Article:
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It is easy to make two or more sedimentary layers out of one layer by the
process of redeposition. I have seen places in central Washington State
where stream sedimentation has eroded the 1980 Mout St. Helens air-fall
ash and pumice and then redeposited it down-slope. This creates multiple
ash layers along the stream banks. Two or more ash layers, clearly
separated by years of intervening sedimentation, yet each layer came from
one air-fall event from May 18, 1980.
One can replicate such a scenario in a contraption called a "sediment
box". A "sediment box" is essentially a 10-20-gallon glass aquarium tank
that is filled with 2 layers of very fine sand of 2 different colors.
The aquarium is placed on a tiltable board and is rocked back and forth.
Or a steady current is induced on one side of the tank and allowed to
drain out the other end. I have demonstrated this phenomenon to
students. It never ceases to be a show-stopper.
Now try the same experiment, but use 2 colored sediments of different
sizes and densities. The above effect is magnified. By creating various
currents, you can make one layer into a zig-zag pattern that maintains
its continuity up-section. In outcrop, if this pattern is of a large
enough scale, and if a geologist has a limited amount of outcrop to
study, the zig-zag morphology wouldn't be obvious and it would appear to
be two or more distinct layers.
Another experimental device called a "wave tank" could also be used.
K-T boundary sedimentation processes would make a neat little Senior
Thesis project, and the empirical data collected from sediment box and
wave tank experiments has the potential to make a real contribution.
Since the iridium is usually found in a clay layer, the student should
use two clays of different colors.
Before the multiple impact hypothesis is widely accepted, the
single-impact/redepostion hypothesis should first be falsified. This
would involve studying the *micro*stratigraphy of K-T outcrops where the
layer(s) are well-defined, looking for evidence of current-imposed
micro-structures and textures. Obviously, this is more along the lines
of Masters- or PhD-level work.
On Thu, 8 Jan 2004 11:09:01 -0500 "Dewey M. McLean" <email@example.com>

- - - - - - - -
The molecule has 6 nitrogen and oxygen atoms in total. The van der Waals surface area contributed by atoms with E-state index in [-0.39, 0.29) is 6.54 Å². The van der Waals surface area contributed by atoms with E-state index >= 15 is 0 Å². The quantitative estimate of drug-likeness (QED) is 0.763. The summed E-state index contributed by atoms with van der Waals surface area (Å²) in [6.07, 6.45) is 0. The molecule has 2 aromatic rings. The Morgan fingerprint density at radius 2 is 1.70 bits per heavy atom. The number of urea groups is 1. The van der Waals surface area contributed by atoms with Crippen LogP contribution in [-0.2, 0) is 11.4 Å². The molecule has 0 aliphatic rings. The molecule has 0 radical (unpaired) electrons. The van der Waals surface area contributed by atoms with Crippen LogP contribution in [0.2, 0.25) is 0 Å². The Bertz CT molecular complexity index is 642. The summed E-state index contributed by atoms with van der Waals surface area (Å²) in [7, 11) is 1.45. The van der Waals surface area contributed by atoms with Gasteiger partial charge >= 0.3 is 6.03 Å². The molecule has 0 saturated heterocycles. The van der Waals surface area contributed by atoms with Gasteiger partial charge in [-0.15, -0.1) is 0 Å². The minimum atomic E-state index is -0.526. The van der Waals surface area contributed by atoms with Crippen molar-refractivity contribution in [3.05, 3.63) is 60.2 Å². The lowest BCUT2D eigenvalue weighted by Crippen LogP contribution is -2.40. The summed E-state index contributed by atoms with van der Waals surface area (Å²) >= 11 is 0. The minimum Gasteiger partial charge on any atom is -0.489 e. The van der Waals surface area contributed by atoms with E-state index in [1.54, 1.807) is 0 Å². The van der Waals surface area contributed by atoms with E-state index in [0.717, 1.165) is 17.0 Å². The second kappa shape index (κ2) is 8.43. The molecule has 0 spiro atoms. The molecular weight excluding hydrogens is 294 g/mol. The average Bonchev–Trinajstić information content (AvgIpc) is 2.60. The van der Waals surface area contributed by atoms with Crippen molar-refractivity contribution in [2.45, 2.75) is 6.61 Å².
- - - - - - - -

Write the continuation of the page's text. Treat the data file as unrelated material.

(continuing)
> Response to David Marjanovic's post of Thu, 08 Jan 2004 12:08:43
> (below the dashed line).
> Perceptive questions, David, and I'll do my best to respond to
> The longer I research the K-T extinctions, the more I despair that
> much of anything will be "proven" concerning cause of the
> for long into the future. The reason is that nearly every aspect of
> the K-T geobiological record is controversial. Many new
> multidisciplinary data, and interpretations that most scientists
> agree upon, are requisite to meaningful progress in discovering the
> actual cause(s) of the extinctions.
> Your point on transport of iridium is one such controversial topic.
> recall how at the first Snowbird I extinctions conference in 1981,
> the impactors claimed that iridium was refractory. Later, they had
> iridium migrating to where it best served their purposes. So,
> individual multiple "spikes" in place, or enrichments via migration
> of the iridium? Based on my communications with other scientists
> through the years, I prefer to think of individual spikes in place.
> But, others feel differently.
> Just because scientific papers are several years old does not
> invalidate them unless they have been shown to be incorrect. Nor,
> does it excuse scientists for ignoring the data and interpretations
> in them.
> Dewey McLean
> >> In fact, multiple iridium spikes do occur at localities other
> than China.
> > Hm. These are still rather few -- though the wide geographic
> > could mean something --, so that, without knowing the local
> > I wonder if some bioturbation and groundwater percolation could
> > multiplied the peaks or at least smeared them out. It's also
> > that all 3 papers are quite old. Is there a reason why this topic
> > seemingly disappeared from the literature?
"Let's get this train outa here. Those damn bees might be back any
minute." - General Slater, from the movie "The Swarm"
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